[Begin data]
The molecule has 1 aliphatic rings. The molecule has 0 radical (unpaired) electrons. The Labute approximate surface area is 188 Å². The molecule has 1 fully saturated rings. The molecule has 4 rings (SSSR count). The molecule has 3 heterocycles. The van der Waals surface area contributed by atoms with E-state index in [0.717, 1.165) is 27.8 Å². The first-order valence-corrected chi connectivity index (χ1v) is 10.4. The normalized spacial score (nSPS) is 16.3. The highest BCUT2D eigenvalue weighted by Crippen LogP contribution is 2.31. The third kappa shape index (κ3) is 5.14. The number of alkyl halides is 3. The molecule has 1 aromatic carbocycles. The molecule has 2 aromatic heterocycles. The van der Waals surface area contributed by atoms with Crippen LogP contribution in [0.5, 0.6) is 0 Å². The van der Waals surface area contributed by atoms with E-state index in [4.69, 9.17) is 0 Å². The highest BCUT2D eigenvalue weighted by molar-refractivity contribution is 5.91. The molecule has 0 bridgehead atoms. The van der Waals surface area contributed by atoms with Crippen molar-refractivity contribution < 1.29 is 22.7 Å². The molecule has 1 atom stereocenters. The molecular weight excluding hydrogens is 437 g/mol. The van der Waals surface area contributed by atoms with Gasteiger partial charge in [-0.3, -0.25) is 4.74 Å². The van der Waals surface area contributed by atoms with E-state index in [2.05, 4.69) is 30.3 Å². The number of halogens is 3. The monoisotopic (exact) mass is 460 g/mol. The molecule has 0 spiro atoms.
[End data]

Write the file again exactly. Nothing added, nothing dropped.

The molecule has 1 aliphatic rings. The molecule has 0 radical (unpaired) electrons. The Labute approximate surface area is 188 Å². The molecule has 1 fully saturated rings. The molecule has 4 rings (SSSR count). The molecule has 3 heterocycles. The van der Waals surface area contributed by atoms with E-state index in [0.717, 1.165) is 27.8 Å². The first-order valence-corrected chi connectivity index (χ1v) is 10.4. The normalized spacial score (nSPS) is 16.3. The highest BCUT2D eigenvalue weighted by Crippen LogP contribution is 2.31. The third kappa shape index (κ3) is 5.14. The number of alkyl halides is 3. The molecule has 1 aromatic carbocycles. The molecule has 2 aromatic heterocycles. The van der Waals surface area contributed by atoms with Crippen LogP contribution in [0.5, 0.6) is 0 Å². The van der Waals surface area contributed by atoms with E-state index in [4.69, 9.17) is 0 Å². The highest BCUT2D eigenvalue weighted by molar-refractivity contribution is 5.91. The molecule has 0 bridgehead atoms. The van der Waals surface area contributed by atoms with Crippen molar-refractivity contribution < 1.29 is 22.7 Å². The molecule has 1 atom stereocenters. The molecular weight excluding hydrogens is 437 g/mol. The van der Waals surface area contributed by atoms with Gasteiger partial charge in [-0.3, -0.25) is 4.74 Å². The van der Waals surface area contributed by atoms with E-state index in [2.05, 4.69) is 30.3 Å². The number of halogens is 3. The monoisotopic (exact) mass is 460 g/mol. The molecule has 0 spiro atoms.